When summer comes or charity fund-raising is involved, English pub games often veer from mere eccentricity towards total lunacy. These are the days of marrow dangling, passing the splod, Portuguese sardine racing, conger cuddling, rhubarb thrashing, and dwile flonking.
The game is officially played by two teams of twelve players, though there is great flexibility in numbers (the terminology and rules also vary from place to place). The fielding team gathers in a circle, called a girter, enclosing a member of the other team, the flonker. He holds a broom handle (usually called the driveller), on top of which is a beer-soaked rag, the dwile or dwyle.
At a signal, the girter dances around the flonker in a circle. He must flick (or flonk) the dwile with the driveller so it hits a girter team member. His score depends on which part of the body he hits — the usual scoring is three points for a hit on the head (a wanton), two for a hit on the body, (a marther), and just one for a leg strike (a ripple). If after two shots the flonker hasn’t scored he is swadged, or potted, which means he has to drink a quantity of beer from a chamber pot within a given time. After all the members of one team have flonked, the other team is put in. The winner is the team with the most points after two innings, usually the one with more members still upright.
There are two schools of thought about its origins. Some say it’s a traditional game that’s known from medieval times, others that it was invented by a group of Suffolk printing apprentices in 1966. The information that we have strongly supports the latter thesis. The first reference to the game that researchers at the Oxford English Dictionary have discovered is in the Beccles and Bungay Journal of Suffolk for June 1966, in reference to a game involving a team from Richard Clay (The Chaucer Press) of Bungay. Among the group that “evolved” the rules of the game were George High, George Davis, Graham Roberts, Bob Devereux and Andrew Leverett, all apprentices either at Richard Clay or at another printers, William Clowes in Beccles, who met weekly on courses at the Technical College in Norwich. Graham Roberts recalls, “We used to sit down during lunch breaks in between rows of type cases and discuss amendments to the rules.”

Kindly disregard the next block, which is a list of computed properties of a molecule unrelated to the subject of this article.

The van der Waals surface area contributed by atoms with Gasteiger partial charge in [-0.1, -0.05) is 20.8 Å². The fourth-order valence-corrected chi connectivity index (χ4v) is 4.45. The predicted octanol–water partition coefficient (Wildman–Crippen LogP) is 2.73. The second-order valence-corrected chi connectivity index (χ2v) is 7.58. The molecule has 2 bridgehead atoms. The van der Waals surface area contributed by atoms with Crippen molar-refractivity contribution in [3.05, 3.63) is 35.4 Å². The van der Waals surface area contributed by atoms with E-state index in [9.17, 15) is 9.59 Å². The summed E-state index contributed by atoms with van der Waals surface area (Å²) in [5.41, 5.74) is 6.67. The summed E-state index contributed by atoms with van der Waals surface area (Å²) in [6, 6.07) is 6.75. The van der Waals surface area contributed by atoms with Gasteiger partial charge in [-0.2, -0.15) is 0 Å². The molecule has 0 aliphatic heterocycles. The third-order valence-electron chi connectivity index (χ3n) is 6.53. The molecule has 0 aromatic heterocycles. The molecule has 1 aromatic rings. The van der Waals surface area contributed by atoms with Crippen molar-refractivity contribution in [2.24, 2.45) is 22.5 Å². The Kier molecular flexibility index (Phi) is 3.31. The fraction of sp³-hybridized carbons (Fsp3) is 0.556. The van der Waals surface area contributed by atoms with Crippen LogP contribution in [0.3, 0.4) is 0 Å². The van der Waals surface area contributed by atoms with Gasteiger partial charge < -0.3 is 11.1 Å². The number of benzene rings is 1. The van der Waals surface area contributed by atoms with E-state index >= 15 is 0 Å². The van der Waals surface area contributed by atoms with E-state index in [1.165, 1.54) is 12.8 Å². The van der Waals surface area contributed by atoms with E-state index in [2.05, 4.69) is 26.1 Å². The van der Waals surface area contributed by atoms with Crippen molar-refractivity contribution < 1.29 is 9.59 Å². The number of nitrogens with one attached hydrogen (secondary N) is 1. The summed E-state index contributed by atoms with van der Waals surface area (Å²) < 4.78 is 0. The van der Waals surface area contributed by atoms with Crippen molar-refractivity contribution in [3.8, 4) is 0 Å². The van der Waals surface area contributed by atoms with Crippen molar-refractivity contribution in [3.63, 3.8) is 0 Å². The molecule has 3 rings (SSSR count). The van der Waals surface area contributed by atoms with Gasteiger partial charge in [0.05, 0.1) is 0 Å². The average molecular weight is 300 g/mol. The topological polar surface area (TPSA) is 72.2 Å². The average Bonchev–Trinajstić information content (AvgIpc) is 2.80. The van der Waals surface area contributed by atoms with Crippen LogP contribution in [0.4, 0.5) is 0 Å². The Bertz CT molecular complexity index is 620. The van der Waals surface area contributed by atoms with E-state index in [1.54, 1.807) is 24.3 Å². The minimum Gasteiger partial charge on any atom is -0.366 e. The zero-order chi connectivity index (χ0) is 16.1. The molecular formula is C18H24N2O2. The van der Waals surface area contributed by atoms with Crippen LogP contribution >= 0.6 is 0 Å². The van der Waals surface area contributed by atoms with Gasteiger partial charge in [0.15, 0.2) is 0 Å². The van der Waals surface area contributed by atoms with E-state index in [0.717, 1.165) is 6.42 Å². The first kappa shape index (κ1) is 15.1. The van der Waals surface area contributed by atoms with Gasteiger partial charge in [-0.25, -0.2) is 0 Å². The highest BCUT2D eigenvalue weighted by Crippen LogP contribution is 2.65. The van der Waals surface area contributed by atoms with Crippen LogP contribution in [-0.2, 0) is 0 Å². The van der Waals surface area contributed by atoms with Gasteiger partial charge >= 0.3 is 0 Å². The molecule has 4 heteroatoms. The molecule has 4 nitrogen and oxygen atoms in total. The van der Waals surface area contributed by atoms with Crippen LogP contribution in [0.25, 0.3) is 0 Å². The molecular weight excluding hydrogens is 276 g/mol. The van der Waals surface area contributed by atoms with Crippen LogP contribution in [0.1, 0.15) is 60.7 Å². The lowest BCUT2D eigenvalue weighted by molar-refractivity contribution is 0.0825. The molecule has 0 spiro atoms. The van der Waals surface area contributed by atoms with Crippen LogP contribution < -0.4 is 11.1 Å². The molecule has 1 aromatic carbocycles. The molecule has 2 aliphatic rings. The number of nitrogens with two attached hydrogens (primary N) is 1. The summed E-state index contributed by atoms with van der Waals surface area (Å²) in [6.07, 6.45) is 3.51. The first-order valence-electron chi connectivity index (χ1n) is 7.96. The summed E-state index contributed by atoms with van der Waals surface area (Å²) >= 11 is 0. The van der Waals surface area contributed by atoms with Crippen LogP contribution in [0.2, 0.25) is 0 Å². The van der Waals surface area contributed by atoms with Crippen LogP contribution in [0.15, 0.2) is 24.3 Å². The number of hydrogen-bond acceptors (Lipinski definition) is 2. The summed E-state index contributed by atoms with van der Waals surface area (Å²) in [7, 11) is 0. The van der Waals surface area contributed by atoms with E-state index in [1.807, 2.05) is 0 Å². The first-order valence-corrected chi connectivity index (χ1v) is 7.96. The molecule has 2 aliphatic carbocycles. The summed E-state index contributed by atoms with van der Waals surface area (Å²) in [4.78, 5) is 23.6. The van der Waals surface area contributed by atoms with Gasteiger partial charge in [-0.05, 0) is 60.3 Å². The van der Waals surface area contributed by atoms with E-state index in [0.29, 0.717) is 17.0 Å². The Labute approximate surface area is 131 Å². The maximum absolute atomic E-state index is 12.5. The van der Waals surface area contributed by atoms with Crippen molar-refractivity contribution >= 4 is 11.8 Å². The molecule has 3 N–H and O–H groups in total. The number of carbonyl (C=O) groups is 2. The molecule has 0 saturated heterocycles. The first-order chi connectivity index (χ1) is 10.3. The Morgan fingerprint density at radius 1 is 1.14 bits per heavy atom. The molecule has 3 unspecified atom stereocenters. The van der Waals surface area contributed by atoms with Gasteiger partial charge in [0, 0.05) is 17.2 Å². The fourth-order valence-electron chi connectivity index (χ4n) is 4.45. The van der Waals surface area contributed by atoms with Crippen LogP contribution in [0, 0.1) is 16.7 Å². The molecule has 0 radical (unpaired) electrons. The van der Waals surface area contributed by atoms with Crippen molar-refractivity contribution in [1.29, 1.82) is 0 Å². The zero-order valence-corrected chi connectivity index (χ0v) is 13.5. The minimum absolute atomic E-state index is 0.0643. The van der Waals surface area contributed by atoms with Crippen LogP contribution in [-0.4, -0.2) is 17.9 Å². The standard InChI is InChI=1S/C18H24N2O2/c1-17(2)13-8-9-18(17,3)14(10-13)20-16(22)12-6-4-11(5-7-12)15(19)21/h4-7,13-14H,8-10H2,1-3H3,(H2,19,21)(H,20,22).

Dwile is a real word: an old Suffolk dialect term for a dishcloth; dweil, said the same way, is the Dutch word for a floorcloth, or in defunct slang a drunkard. There were links between parts of East Anglia and the Netherlands, especially in the eighteenth century, and it is conceivable that the Suffolk dialect word was borrowed from Dutch.
Several other terms seem to be fanciful derivations of obsolete or rare words: girter looks as though it comes from gird, a strap or band; flonk could be based on flong, the name in printing for a paper mould used to create an impression of type; swadge might be another form of the obsolete swage, to pacify or appease, from the same origin as the more common assuage. The rest seem to have been invented.
[I’m indebted to the staff of the OED for making available their research into this expression and to Graham Roberts for his recollections.]
Search World Wide Words
Recently added pieces
Mammock; Mx; Stepney; Vape; Bridegroom; Lilly-low; The Language Myth by Vyvyan Evans; Boot and trunk; Zoilism; Fish-faced; Poach; Immensikoff; Habiliments; The Sense of Style by Steven Pinker; Agister; The Word at War; Not so green as you’re cabbage-looking.
Support World Wide Words!
Donate via PayPal. Select your currency from the list and click Donate.
Buy from Amazon and get me a small commission at no cost to you. Select your preferred site and click Go!